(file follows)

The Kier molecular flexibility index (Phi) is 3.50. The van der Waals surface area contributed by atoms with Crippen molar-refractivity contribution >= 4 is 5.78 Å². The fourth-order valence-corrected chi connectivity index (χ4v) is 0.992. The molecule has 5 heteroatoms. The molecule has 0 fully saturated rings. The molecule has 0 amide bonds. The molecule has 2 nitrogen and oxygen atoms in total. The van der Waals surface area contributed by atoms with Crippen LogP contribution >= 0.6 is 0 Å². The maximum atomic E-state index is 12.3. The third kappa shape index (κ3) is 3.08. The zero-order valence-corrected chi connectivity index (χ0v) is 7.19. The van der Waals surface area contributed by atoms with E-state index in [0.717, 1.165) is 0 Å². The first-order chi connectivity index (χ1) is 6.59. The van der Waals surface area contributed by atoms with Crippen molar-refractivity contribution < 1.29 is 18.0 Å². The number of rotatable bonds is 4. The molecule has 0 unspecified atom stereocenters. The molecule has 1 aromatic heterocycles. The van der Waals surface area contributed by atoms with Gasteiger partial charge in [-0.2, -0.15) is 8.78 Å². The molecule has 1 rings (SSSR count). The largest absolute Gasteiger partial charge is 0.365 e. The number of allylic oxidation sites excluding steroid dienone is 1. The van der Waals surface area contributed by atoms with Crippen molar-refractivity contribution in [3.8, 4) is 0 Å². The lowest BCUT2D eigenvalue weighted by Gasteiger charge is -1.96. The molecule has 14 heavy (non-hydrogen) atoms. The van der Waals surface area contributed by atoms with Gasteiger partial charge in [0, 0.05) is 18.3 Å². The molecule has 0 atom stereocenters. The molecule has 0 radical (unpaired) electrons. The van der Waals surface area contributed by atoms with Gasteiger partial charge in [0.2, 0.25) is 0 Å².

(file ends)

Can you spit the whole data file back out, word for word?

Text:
The Kier molecular flexibility index (Phi) is 3.50. The van der Waals surface area contributed by atoms with Crippen molar-refractivity contribution >= 4 is 5.78 Å². The fourth-order valence-corrected chi connectivity index (χ4v) is 0.992. The molecule has 5 heteroatoms. The molecule has 0 fully saturated rings. The molecule has 0 amide bonds. The molecule has 2 nitrogen and oxygen atoms in total. The van der Waals surface area contributed by atoms with Crippen LogP contribution >= 0.6 is 0 Å². The maximum atomic E-state index is 12.3. The third kappa shape index (κ3) is 3.08. The zero-order valence-corrected chi connectivity index (χ0v) is 7.19. The van der Waals surface area contributed by atoms with E-state index in [0.717, 1.165) is 0 Å². The first-order chi connectivity index (χ1) is 6.59. The van der Waals surface area contributed by atoms with Crippen molar-refractivity contribution < 1.29 is 18.0 Å². The number of rotatable bonds is 4. The molecule has 0 unspecified atom stereocenters. The molecule has 1 aromatic heterocycles. The van der Waals surface area contributed by atoms with Gasteiger partial charge in [-0.2, -0.15) is 8.78 Å². The molecule has 1 rings (SSSR count). The largest absolute Gasteiger partial charge is 0.365 e. The number of allylic oxidation sites excluding steroid dienone is 1. The van der Waals surface area contributed by atoms with Crippen molar-refractivity contribution in [3.8, 4) is 0 Å². The lowest BCUT2D eigenvalue weighted by Gasteiger charge is -1.96. The molecule has 14 heavy (non-hydrogen) atoms. The van der Waals surface area contributed by atoms with Gasteiger partial charge in [0, 0.05) is 18.3 Å². The molecule has 0 atom stereocenters. The molecule has 0 radical (unpaired) electrons. The van der Waals surface area contributed by atoms with Gasteiger partial charge in [0.2, 0.25) is 0 Å².